We’ve been told that our egg farm, run for nearly 30 years by three generations of the Wadsworth family and a team of talented and committed employees, is one of the best in the country. It was started to ensure the freshest and highest quality eggs for our customers. Today, there are 750,000 chickens at the farm, and we are proud of our low mortality rate of less than 8%. Cage-free and free-range hens often have a much higher mortality rate because there is greater exposure to predators, disease, cannibalism, and extreme weather conditions.

In November of 2005, our farm participated in its annual audit of the United Egg Producers (UEP) Certified program, which outlines a set of science-based standards for cage space, air and water quality, nutritious food, and other animal care practices. The USDA conducted this audit, and we received a perfect score - 200 out of 200. (Our score in 2004 was in the high 190's.)

Last year, we began working with Dr. Joy Mench, professor of animal science at the University of California at Davis. Dr. Mench is an expert in animal behavior who co-authored the book "Poultry Behaviour and Welfare." She is also a member of the scientific panel that developed the standards for the UEP program. We asked Dr. Mench to visit our farm and consult with us for two reasons: first, to see if we were indeed doing as good a job with animal husbandry as we believed, and second, to learn if there was anything that could be improved. We are always looking for ways to improve, not just at our farm but across our entire organization.

We also work with Dr. Benjamin Lucio-Martinez, a veterinarian, who visits our farm and monitors the health and well being of our hens as part of Cornell University's Poultry Diagnostic and Extension Service.

A little background...
Three people broke into our farm more than once in 2004. They allegedly filmed hens in one laying house during the break-ins and called on law enforcement authorities to investigate our practices.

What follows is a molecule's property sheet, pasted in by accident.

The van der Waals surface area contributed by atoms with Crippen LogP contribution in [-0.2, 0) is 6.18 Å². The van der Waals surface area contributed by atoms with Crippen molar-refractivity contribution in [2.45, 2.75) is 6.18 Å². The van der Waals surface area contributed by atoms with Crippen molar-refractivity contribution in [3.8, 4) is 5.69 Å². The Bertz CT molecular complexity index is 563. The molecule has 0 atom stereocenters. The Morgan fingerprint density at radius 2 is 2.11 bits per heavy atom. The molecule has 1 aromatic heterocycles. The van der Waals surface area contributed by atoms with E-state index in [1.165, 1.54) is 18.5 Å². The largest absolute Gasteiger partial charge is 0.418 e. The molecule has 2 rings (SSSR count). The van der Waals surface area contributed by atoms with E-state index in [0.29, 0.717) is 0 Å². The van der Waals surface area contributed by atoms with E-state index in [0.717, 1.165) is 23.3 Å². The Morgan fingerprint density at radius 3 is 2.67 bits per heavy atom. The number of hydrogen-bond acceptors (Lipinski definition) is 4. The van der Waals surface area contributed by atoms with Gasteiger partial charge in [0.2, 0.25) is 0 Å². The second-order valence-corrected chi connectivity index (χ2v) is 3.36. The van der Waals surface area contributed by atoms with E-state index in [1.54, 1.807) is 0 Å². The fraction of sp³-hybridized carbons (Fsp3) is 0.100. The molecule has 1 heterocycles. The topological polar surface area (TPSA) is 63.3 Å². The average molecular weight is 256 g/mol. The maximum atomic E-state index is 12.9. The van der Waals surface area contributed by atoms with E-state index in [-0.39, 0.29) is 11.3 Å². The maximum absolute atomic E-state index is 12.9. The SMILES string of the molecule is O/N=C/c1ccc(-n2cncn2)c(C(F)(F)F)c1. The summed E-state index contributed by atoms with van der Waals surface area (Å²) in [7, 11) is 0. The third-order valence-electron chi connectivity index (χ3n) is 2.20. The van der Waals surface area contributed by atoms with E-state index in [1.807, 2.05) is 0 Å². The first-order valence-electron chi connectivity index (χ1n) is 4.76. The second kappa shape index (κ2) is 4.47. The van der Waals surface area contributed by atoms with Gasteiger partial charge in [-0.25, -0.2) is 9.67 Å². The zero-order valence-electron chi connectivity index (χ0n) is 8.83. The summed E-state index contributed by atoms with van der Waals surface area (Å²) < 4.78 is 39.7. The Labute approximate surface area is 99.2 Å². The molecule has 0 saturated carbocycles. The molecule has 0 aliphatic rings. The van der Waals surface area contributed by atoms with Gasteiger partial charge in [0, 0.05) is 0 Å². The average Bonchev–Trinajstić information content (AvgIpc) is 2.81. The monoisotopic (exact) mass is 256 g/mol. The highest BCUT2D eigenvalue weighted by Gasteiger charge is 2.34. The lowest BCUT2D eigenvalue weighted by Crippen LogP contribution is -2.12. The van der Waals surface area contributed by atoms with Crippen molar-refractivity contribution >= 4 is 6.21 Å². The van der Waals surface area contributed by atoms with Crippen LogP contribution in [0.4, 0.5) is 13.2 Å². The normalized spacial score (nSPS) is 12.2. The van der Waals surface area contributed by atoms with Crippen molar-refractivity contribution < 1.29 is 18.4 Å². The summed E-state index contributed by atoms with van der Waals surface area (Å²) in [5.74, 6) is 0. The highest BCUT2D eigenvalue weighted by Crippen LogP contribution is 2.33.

In the end, it was determined there was no evidence of animal abuse. The New York State Police and the Wayne County District Attorney’s office jointly conducted the investigation, and Wegmans fully cooperated.

Food safety and food security are non-negotiable for us. We welcome customer debate on any topic, but we cannot tolerate illegal entry into our laying houses because of the obvious risk that a disease, like avian flu, could be tracked in. We have strict bio-security measures in place at our farm. Those who broke in three times not only broke the law, they put our hens at risk and the jobs of the farm’s 80 employees. The break-ins are now a matter in the hands of law enforcement authorities.

There is no way for us to disprove that all of the images in the film (that was since released by those who broke in) were actually taken at our farm, or that none were staged. There are definitely many inaccurate statements in the film, starting at the very beginning when it is said that ours was “the largest egg farm in the world” when it opened in 1967. It wasn’t true then, and it isn’t true today.

Why choice is important…
Eggs produced by cage-free hens are available at Wegmans. These eggs cost more to produce, so the retail price is much higher than Wegmans eggs. Three nationally-known specialty food stores are often lauded for switching to cage-free eggs only. Wegmans is a full-service supermarket, not a specialty food store. Price is important to our customers, who expect to find eggs at an affordable price and value them as an inexpensive source of high quality protein. Some simply can't afford to pay more. We don’t believe we should force all of our customers to pay more than double the price for a dozen eggs just because a few people think we should.

If you have shopped at our stores and know us well, we hope you trust us to be honest and forthcoming. If you don't know us at all, we realize that's a lot to ask, but we appreciate the chance to tell you about our egg farm.

We are proud of our eggs